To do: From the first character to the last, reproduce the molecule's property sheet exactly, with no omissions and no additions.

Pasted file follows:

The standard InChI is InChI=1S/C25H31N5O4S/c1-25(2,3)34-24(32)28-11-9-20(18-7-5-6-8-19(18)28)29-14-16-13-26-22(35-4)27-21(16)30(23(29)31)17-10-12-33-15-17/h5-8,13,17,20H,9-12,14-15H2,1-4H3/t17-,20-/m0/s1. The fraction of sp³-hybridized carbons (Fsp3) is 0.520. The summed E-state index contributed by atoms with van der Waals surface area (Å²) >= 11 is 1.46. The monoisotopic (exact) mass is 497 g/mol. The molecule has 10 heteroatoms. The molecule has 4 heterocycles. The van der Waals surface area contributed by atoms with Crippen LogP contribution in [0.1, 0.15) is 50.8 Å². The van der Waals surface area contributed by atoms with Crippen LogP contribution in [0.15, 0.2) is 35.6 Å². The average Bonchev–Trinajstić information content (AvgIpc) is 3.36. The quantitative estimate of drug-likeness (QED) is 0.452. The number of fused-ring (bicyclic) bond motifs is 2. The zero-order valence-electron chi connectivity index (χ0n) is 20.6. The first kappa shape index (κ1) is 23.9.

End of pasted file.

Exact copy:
The standard InChI is InChI=1S/C25H31N5O4S/c1-25(2,3)34-24(32)28-11-9-20(18-7-5-6-8-19(18)28)29-14-16-13-26-22(35-4)27-21(16)30(23(29)31)17-10-12-33-15-17/h5-8,13,17,20H,9-12,14-15H2,1-4H3/t17-,20-/m0/s1. The fraction of sp³-hybridized carbons (Fsp3) is 0.520. The summed E-state index contributed by atoms with van der Waals surface area (Å²) >= 11 is 1.46. The monoisotopic (exact) mass is 497 g/mol. The molecule has 10 heteroatoms. The molecule has 4 heterocycles. The van der Waals surface area contributed by atoms with Crippen LogP contribution in [0.1, 0.15) is 50.8 Å². The van der Waals surface area contributed by atoms with Crippen LogP contribution in [0.15, 0.2) is 35.6 Å². The average Bonchev–Trinajstić information content (AvgIpc) is 3.36. The quantitative estimate of drug-likeness (QED) is 0.452. The number of fused-ring (bicyclic) bond motifs is 2. The zero-order valence-electron chi connectivity index (χ0n) is 20.6. The first kappa shape index (κ1) is 23.9.